Yes, I said that already. You can buy the real 25mm battlemats. You can go get one in montreal, but you need to check carefully because there'll be 1" in there just as often mixed in since most of them come from the US (shipping costs after all). Last time I bought one the only visible difference without grabbing a ruler was that one of them said 25mm (1") and the other said 1" (25mm).

But like I said, battlemats keep imperial usable; it's when you're not using a mat that metric becomes that much more valuable.

BTW; 1.5m is more often used as that's 4.92ft, as opposed to 2m (6.56)


The regular 1" battlemat IS effectively a 25mm battlemat. You get a teeny bit of leeway (1mm every 2.5th square/hex) because it's not perfect, but for most purposes since you're counting square/hex spaces rather than true distances it does the job. 'real' ones are also available of course, and honestly you won't be able to tell the difference if playing pathfinder, so it's really a matter of proper measures.

Your minis will fit no problem, which is why we tolerate the american mats up here (pathfinder keeps to "5x = 1 square, so just divide by 5 and count the squares"), but will use proper metric measurements without one like if playing battlefleet gothic or infinity or something.

The conversion is particularly healthy when dealing with travel distances or long firing ranges, as it's always 10, 10, 10


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Well firstly, 1" is just a teeny bit above 2.5cm (it's 25.4mm), so for most gaming purposes that need a battlemat you're fine. We use feet when we must since it doesn't matter too much as long as you stick to JUST feet, like on a battlemat playing pathfinder (5 per square, and all measures divisible into 5' squares anyways)

Squares will usually represent 1m (bit over 3.2') when in metric games at the personal scale. Larger tactical scales usually use hexes and will usually have their own value, like, say, 50m (Heavy Gear regular combat scale), or 250m (HG air combat scale) or 500m (space).

The big advantage is that no matter what conversion in metric is always mindlessly simple, even if you're trying to figure things out between two completely different scales. Also great is that something like a 1m-across 'square' makes two guys dagger-fighting a bit less silly in adjacent squares, as well as one's zone of control to prevent people from rushing by you.


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Canada mostly just uses imperial because one of our largest trading partners insists on it. It's almost entirely metric, except when your aunt exclaims she lost a whole 40 pounds (as opposed to that time she gained a mere 20kg) or when you get something that's obviously meant for the US market because we all look alike to Chinese manufacturers.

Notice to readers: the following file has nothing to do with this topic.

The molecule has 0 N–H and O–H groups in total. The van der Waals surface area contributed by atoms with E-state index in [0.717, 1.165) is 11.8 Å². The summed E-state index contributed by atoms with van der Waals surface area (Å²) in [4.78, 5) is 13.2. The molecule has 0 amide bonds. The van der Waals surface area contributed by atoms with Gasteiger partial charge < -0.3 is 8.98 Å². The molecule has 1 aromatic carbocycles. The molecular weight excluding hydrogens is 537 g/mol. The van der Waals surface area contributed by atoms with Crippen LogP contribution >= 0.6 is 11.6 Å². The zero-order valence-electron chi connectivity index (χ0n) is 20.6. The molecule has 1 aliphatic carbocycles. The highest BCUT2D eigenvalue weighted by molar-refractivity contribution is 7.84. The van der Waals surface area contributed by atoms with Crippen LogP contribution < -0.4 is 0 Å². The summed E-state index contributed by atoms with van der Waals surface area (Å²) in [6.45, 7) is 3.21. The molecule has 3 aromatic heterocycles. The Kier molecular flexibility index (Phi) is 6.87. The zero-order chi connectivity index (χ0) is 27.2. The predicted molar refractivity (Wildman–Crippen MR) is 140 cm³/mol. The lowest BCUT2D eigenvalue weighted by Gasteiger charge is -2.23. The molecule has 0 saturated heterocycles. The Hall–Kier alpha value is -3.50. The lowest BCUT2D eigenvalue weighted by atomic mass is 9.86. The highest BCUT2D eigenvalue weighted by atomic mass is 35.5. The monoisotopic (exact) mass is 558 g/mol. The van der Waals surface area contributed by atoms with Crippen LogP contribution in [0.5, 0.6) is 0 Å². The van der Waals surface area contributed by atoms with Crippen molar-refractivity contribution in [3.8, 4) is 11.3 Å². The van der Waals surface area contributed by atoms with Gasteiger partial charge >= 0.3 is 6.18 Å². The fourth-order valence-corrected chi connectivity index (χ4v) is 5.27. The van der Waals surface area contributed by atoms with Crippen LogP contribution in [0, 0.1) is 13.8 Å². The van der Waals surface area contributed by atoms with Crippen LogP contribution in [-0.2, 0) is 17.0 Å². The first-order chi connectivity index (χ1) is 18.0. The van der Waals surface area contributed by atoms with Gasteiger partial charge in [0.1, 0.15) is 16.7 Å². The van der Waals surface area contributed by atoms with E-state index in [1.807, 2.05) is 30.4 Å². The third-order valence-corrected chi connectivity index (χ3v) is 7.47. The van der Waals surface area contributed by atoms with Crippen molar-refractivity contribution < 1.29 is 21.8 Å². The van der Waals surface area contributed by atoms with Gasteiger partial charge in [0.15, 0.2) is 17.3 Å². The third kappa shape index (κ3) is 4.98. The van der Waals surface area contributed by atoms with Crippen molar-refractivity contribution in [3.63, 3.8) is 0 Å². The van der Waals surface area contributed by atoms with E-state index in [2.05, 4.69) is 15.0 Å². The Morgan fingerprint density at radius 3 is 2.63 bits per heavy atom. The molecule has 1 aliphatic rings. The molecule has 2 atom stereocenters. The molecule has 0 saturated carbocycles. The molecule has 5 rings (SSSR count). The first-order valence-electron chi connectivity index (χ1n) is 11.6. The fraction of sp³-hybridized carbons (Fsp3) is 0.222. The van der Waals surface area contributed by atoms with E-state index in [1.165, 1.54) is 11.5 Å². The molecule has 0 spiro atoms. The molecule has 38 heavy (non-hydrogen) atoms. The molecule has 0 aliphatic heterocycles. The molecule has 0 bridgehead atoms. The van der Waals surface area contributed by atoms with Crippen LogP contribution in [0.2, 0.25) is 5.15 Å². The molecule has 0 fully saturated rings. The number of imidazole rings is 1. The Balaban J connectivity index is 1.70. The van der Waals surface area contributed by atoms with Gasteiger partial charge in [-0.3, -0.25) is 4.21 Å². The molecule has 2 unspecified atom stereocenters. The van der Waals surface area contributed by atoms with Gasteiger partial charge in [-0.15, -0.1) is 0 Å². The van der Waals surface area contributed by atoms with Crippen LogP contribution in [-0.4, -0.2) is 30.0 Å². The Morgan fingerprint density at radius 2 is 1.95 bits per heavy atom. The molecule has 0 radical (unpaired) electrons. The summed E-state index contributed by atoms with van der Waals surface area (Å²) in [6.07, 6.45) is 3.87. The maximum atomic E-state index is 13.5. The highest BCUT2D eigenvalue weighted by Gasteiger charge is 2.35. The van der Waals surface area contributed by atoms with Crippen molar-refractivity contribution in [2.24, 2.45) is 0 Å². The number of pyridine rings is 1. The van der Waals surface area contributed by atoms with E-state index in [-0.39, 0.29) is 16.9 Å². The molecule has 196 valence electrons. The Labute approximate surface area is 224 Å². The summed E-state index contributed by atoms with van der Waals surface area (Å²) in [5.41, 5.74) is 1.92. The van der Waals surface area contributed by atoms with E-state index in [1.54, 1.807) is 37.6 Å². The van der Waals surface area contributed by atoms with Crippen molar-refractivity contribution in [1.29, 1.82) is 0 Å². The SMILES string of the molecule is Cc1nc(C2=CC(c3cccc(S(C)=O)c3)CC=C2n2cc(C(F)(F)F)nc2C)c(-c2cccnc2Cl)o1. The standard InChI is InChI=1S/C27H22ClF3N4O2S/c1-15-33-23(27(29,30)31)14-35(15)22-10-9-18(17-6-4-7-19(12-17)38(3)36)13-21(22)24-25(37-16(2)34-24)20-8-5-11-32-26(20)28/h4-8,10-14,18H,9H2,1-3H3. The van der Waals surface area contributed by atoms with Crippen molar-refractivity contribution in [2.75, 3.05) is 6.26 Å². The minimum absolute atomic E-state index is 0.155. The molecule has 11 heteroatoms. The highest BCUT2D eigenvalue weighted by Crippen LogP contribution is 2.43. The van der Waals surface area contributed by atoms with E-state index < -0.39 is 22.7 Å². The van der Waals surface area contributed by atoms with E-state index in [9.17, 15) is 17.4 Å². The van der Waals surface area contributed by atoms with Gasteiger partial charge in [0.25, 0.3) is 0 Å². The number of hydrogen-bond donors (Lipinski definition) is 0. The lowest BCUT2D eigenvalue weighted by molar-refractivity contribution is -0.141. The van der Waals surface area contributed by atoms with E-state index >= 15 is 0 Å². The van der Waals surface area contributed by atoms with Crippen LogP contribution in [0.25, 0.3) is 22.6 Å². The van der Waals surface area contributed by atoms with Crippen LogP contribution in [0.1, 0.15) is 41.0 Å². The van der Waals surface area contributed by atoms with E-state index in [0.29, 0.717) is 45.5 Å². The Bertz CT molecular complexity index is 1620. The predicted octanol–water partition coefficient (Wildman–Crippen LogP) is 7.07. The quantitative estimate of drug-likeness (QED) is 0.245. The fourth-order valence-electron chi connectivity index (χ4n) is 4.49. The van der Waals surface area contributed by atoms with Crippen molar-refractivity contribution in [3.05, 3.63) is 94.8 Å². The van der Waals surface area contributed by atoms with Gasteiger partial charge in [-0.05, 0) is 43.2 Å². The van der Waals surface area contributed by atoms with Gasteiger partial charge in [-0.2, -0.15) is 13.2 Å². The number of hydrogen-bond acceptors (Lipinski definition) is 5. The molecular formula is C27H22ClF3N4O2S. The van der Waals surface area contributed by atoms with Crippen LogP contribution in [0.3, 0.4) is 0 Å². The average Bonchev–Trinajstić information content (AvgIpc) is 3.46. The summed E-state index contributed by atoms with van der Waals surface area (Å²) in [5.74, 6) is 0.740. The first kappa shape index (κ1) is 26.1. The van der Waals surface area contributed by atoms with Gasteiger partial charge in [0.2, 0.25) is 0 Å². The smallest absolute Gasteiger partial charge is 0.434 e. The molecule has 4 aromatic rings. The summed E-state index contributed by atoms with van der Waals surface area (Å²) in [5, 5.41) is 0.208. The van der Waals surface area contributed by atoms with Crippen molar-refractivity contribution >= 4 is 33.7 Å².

All the official measurements are in metric and have been for some time.


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"We don't want to change therefore we're right" is... sad.


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Franz Lunzer wrote:
You do realize that the majority of the players are used to the imperial system? (Don't call it gibberish, please. It's not that hard for one-dimensional units.

Is the majority of players actually fully just the US? Because most of the people I play with are ... well... not. I think one guy on roll20's American?

Now let me show you some real gibberish!

1 foot is 12 inches. 3 feet is 1 yard. 22 yards is 1 chain. 1 furlong is 10 chains. 1 mile is 8 furlongs or 5280 feet.

1 fathom is 6.08 feet. Too clear? Alright, it's 2.02667 yards. YEAH. 100 of those makes a cable! And 10 cables makes a nautical mile. What? Yes, The normal mile wasn't boaty enough, so it's 6080 feet not 5280. But that's not good enough for the british navy (at least the americans didn't take that one with them): Nay, a fathom has to be 6 feet... despite the rest of those calculations! AWWWIGHT! YEAH! LOGIIIIC!

Mmmmmm... Base-10 measurements...


Those victims of a retro-chronal causation looking for their home like little lost puppies, yes.

It would be a real tearjerker if they weren't dimension-eating planetbusters that assimilate entire ecosystems just from being thought about too close.